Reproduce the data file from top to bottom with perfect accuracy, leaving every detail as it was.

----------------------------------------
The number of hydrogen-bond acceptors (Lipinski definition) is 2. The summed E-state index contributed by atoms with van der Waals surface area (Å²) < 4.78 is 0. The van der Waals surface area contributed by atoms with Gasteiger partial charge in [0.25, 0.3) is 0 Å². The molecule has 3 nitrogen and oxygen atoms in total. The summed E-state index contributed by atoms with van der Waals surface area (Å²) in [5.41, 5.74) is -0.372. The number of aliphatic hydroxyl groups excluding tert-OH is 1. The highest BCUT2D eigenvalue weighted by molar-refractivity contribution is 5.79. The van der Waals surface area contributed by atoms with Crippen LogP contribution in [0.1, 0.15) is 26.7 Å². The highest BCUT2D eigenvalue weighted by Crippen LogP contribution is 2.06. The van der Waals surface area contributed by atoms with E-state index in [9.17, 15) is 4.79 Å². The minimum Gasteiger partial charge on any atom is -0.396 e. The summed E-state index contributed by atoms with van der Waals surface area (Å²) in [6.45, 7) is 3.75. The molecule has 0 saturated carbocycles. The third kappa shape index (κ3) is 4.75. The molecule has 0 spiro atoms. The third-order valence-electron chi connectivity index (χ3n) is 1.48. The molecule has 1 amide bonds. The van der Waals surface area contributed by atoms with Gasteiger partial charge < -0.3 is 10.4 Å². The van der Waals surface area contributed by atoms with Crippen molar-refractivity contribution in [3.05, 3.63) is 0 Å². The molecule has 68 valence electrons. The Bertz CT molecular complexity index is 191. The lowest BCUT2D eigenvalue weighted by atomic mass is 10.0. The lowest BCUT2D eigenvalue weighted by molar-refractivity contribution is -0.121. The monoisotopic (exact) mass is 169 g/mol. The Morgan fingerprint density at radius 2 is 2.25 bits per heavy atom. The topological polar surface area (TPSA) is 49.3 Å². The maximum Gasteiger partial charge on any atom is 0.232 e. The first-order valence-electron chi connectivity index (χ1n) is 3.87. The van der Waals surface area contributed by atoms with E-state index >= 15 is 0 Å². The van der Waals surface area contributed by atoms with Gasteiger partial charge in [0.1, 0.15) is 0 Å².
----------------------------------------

The number of hydrogen-bond acceptors (Lipinski definition) is 2. The summed E-state index contributed by atoms with van der Waals surface area (Å²) < 4.78 is 0. The van der Waals surface area contributed by atoms with Gasteiger partial charge in [0.25, 0.3) is 0 Å². The molecule has 3 nitrogen and oxygen atoms in total. The summed E-state index contributed by atoms with van der Waals surface area (Å²) in [5.41, 5.74) is -0.372. The number of aliphatic hydroxyl groups excluding tert-OH is 1. The highest BCUT2D eigenvalue weighted by molar-refractivity contribution is 5.79. The van der Waals surface area contributed by atoms with Crippen LogP contribution in [0.1, 0.15) is 26.7 Å². The highest BCUT2D eigenvalue weighted by Crippen LogP contribution is 2.06. The van der Waals surface area contributed by atoms with E-state index in [9.17, 15) is 4.79 Å². The minimum Gasteiger partial charge on any atom is -0.396 e. The summed E-state index contributed by atoms with van der Waals surface area (Å²) in [6.45, 7) is 3.75. The molecule has 0 saturated carbocycles. The third kappa shape index (κ3) is 4.75. The molecule has 0 spiro atoms. The third-order valence-electron chi connectivity index (χ3n) is 1.48. The molecule has 1 amide bonds. The van der Waals surface area contributed by atoms with Gasteiger partial charge < -0.3 is 10.4 Å². The van der Waals surface area contributed by atoms with Crippen molar-refractivity contribution in [3.05, 3.63) is 0 Å². The molecule has 68 valence electrons. The Bertz CT molecular complexity index is 191. The lowest BCUT2D eigenvalue weighted by atomic mass is 10.0. The lowest BCUT2D eigenvalue weighted by molar-refractivity contribution is -0.121. The monoisotopic (exact) mass is 169 g/mol. The Morgan fingerprint density at radius 2 is 2.25 bits per heavy atom. The topological polar surface area (TPSA) is 49.3 Å². The maximum Gasteiger partial charge on any atom is 0.232 e. The first-order valence-electron chi connectivity index (χ1n) is 3.87. The van der Waals surface area contributed by atoms with E-state index >= 15 is 0 Å². The van der Waals surface area contributed by atoms with Gasteiger partial charge in [0.1, 0.15) is 0 Å².